The US economic data reversed yesterday, delivering three below estimates numbers: weekly mortgage and purchase applications, June durable goods orders (primary indicator) and June pending home sales.  That balanced out this week’s dataflow.

            Overseas, the stats were upbeat: second quarter UK GDP beat estimates though July retail sales fell at the fastest rate in four years; Italian business and consumer confidence rose.
            ***overnight, July German and Spanish unemployment fell.

            As usual on a Fed meeting day, its statement was center stage.  Net, net, the FOMC recognized that the economic data is getting better but declined to make a move in the Fed Funds rate or to point with any certainty to when it might.  Investors interpreted the statement as a bit more hawkish than expected---apparently just because the Fed pointed out the obvious.  That said, they left the Market unscathed.    

            The economic ‘ducks’ are lining up for a rate increase (short):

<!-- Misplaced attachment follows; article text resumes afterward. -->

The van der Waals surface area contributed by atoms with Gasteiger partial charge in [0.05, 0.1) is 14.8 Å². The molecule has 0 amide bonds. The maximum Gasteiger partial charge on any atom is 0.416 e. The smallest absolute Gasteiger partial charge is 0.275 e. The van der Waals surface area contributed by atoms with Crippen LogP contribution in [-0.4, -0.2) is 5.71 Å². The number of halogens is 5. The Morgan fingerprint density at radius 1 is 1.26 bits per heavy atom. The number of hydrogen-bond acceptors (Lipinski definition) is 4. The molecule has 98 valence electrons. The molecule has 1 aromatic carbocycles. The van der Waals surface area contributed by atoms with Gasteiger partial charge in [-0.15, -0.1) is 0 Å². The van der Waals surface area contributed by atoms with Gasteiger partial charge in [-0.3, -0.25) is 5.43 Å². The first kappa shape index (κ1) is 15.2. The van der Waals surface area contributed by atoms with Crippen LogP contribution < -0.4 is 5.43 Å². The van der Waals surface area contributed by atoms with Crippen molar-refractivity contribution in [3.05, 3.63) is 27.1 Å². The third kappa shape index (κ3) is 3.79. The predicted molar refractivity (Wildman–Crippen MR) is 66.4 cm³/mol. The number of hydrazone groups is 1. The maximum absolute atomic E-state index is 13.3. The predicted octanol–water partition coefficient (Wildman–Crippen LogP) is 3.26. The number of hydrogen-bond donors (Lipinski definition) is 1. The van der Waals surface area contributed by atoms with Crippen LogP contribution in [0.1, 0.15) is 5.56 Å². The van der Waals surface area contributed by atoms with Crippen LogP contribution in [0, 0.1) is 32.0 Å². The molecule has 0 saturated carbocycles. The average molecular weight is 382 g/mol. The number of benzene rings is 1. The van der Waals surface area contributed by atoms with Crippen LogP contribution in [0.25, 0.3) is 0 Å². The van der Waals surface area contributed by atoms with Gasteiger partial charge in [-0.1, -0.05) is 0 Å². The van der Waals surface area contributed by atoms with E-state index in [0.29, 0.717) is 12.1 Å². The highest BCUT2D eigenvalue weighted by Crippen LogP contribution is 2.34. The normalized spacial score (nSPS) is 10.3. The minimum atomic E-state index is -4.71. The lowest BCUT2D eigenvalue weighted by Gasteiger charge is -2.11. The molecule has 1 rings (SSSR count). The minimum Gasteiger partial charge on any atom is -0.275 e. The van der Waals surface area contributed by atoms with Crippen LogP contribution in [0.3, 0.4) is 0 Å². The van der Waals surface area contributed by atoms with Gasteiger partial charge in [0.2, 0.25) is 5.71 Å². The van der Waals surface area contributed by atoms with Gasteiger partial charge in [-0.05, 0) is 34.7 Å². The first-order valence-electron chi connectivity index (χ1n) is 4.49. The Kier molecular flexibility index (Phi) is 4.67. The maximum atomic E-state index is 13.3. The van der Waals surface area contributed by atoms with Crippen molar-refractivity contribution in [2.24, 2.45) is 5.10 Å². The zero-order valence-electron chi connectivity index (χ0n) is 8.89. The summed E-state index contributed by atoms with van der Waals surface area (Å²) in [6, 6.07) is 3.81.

Japanese PM Abe formally delivered the government’s stimulus package yesterday, though confusion remains---the magnitude of the program was not disappointing; however, there were plenty of questions on how it gets executed.  Part of that problem could be alleviated by the BOJ which meets tomorrow and will announce how it intends to participate in this new and improved plan.  Despite comments to the contrary from several BOJ officials, investors still cling to notion that ‘helicopter’ money will part of new policy. 

Be careful what you wish for (medium and a must read).
            Italian banks facing upcoming stress test are on the brink (medium and a must read):

Bottom line: we are almost through a very busy news week.  So far the economic numbers are mixed, corporate earnings are coming in slightly ahead of expectations, the Fed did diddily but Japan seems to be working on a QEInfinity encore---the government did its part by announcing a big fiscal stimulus policy (though the details are uncertain) and now it is the BOJ’s turn.  So far, stock investors have accepted it all with equanimity while other markets seem to be getting jittery.